NDSU Extension Service - Ramsey County

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Drying Fruits

Drying Fruits

         

          Drying is a creative way to preserve foods and use home-grown fruit, extra produce such as ripe bananas or at this time of year, an abundant apple crop.

          Thoroughly wash and clean fruits to remove dirt or spray. Sort out any fruit that shows decay, bruises or mold as such defects can affect all the foods being dried.

          Pretreating fruits prior to drying is highly recommended. Pretreating helps keep light-colored fruits from darkening during drying and storage and it speeds the drying of fruits with tough skins, such as grapes and cherries.

          Ascorbic acid (vitamin C) is an antioxidant that keeps fruit from darkening and enhances destruction of bacteria during drying. Pure crystals usually are available at supermarkets and drug stores. Stir 2 1/2 tablespoons of pure ascorbic acid crystals into one quart of cold water. For smaller batches prepare a solution using 3 3/4 teaspoons of pure ascorbic acid crystals per 2 cups of cold water.

           Vitamin C tablets can also be crushed and used (six 500 milligram tablets equal 1 teaspoon ascorbic acid). One quart of solution treats about 10 quarts of cut fruit. Cut peeled fruit directly into the ascorbic acid solution. Soak for 10 minutes; remove with a slotted spoon, drain well and your fruit is ready to dehydrate.

          Lemon juice may also be used as anti-darkening and antimicrobial pretreatments.  Mix equal parts of lemon juice and cold water (i.e., 1 cup lemon juice and 1 cup water). Slice the peeled fruit directly into the citric acid or lemon juice solution. Allow to soak 10 minutes, remove with a slotted spoon, drain well and dehydrate. Citric acid is often available in the canning section of the supermarket.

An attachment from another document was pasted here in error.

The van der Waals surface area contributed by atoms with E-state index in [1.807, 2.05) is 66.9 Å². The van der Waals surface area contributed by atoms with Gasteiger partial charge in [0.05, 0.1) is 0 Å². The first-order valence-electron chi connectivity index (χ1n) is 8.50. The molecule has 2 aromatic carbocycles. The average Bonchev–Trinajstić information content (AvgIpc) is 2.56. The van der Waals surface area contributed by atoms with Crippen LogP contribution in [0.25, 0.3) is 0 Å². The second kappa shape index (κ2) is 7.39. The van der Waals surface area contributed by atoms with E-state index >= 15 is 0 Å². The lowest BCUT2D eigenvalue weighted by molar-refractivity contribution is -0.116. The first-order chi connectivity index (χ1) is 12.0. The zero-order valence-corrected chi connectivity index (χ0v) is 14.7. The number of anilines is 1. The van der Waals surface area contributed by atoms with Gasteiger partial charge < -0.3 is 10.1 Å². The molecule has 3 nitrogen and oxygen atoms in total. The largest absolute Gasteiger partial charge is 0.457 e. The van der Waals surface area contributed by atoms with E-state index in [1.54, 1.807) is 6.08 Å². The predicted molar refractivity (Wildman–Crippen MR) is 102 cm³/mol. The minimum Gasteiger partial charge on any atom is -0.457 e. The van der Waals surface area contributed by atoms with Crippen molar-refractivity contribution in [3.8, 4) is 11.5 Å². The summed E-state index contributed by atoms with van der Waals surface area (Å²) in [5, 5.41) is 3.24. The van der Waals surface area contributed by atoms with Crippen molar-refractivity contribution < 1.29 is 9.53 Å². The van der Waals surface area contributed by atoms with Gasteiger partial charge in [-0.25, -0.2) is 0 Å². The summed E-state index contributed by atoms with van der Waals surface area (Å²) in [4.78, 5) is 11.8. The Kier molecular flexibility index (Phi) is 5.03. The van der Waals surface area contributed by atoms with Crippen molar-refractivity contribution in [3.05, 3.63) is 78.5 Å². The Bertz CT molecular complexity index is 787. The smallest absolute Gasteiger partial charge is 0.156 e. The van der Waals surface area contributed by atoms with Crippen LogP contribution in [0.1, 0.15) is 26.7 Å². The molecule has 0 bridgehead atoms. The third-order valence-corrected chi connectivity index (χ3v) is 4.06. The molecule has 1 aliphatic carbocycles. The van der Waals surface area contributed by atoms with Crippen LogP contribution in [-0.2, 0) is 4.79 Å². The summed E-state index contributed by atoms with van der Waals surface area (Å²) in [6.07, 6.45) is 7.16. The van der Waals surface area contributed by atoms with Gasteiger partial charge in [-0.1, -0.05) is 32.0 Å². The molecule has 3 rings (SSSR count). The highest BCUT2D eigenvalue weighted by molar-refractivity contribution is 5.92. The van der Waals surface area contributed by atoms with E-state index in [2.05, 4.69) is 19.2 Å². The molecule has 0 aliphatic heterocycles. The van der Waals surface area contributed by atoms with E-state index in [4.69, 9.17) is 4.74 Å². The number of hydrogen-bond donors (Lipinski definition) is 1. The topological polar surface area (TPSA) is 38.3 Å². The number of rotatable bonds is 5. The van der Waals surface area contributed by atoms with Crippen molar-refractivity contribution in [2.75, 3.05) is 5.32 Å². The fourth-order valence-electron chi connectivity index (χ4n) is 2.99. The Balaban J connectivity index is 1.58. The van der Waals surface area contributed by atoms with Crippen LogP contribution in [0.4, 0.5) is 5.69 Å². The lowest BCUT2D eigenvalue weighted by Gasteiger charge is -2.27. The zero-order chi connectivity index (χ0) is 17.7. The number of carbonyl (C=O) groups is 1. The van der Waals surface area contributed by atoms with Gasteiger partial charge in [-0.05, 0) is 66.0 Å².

Fruits such as grapes, prunes, small dark plums, cherries, figs and firm berries have tough skins with a wax-like coating. To allow inside moisture to evaporate, crack or "check" skins before drying whole fruits. To crack skins, dip fruit in briskly boiling water for 30 to 60 seconds, then dip in very cold water. Drain on absorbent towels before placing on drying trays.

          When arranging pretreated fruits on drying trays in single layers, place the pit cavity up.  Dry at 140 degrees F (60°C) in an oven or dehydrator. The length of time needed to dry fruits will depend on the size of the pieces being dried, humidity and the amount of air circulation in the dehydrator or oven. Thinner slices and smaller pieces will dry more quickly than larger, thicker pieces or whole fruits. Also, products will generally dry more quickly in convection ovens or electric dehydrators than in conventional ovens. At a drying temperature of 140 degrees F, plan on about 6 hours for thin apple slices to 36 hours for peach halves. If possible, stir food and turn large pieces over every 3 to 4 hours during the drying period. Fruits can scorch easily toward the end of drying.

          Dried fruits should be leathery and pliable. To test foods for dryness, remove a few pieces and let cool to room temperature. When warm or hot, fruits seem more soft, moist and pliable than they actually are.

          Pack cooled, dried foods in small amounts in dry, scalded glass jars (preferably dark) or in moisture- and vapor proof freezer containers, boxes or bags.. Store in a cool, dry, dark place or in the refrigerator or freezer. Properly stored, dried fruits keep well for six to 12 months. Discard any foods that have off odors or show signs of mold.  

          Dried fruits are wonderful to snack on as it but can also be reconstituted for use in a cooked dish, such as a pie.  Place dried fruit in a bowl and cover with boiling water. Let soak until tender and liquid is absorbed (one hour or longer). Thinly sliced fruits may not require soaking before using in cooked dishes.

 

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